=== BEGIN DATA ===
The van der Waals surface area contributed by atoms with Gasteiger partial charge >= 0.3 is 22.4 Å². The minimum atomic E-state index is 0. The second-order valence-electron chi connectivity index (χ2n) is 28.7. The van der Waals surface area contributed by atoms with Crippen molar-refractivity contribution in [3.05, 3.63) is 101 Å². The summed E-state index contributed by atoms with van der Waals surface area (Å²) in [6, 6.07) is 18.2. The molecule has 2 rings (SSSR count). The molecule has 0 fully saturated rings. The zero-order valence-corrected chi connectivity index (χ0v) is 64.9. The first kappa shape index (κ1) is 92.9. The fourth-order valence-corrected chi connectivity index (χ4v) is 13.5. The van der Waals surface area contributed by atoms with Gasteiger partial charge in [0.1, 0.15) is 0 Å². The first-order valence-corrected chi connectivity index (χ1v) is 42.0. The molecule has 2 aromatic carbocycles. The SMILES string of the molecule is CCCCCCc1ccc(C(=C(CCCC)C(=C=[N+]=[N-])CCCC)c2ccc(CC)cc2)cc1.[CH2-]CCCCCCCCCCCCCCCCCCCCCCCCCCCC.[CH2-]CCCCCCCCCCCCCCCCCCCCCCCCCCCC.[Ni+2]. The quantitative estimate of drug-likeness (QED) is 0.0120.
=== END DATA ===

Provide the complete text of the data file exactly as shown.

The van der Waals surface area contributed by atoms with Gasteiger partial charge >= 0.3 is 22.4 Å². The minimum atomic E-state index is 0. The second-order valence-electron chi connectivity index (χ2n) is 28.7. The van der Waals surface area contributed by atoms with Crippen molar-refractivity contribution in [3.05, 3.63) is 101 Å². The summed E-state index contributed by atoms with van der Waals surface area (Å²) in [6, 6.07) is 18.2. The molecule has 2 rings (SSSR count). The molecule has 0 fully saturated rings. The zero-order valence-corrected chi connectivity index (χ0v) is 64.9. The first kappa shape index (κ1) is 92.9. The fourth-order valence-corrected chi connectivity index (χ4v) is 13.5. The van der Waals surface area contributed by atoms with Gasteiger partial charge in [0.1, 0.15) is 0 Å². The first-order valence-corrected chi connectivity index (χ1v) is 42.0. The molecule has 2 aromatic carbocycles. The SMILES string of the molecule is CCCCCCc1ccc(C(=C(CCCC)C(=C=[N+]=[N-])CCCC)c2ccc(CC)cc2)cc1.[CH2-]CCCCCCCCCCCCCCCCCCCCCCCCCCCC.[CH2-]CCCCCCCCCCCCCCCCCCCCCCCCCCCC.[Ni+2]. The quantitative estimate of drug-likeness (QED) is 0.0120.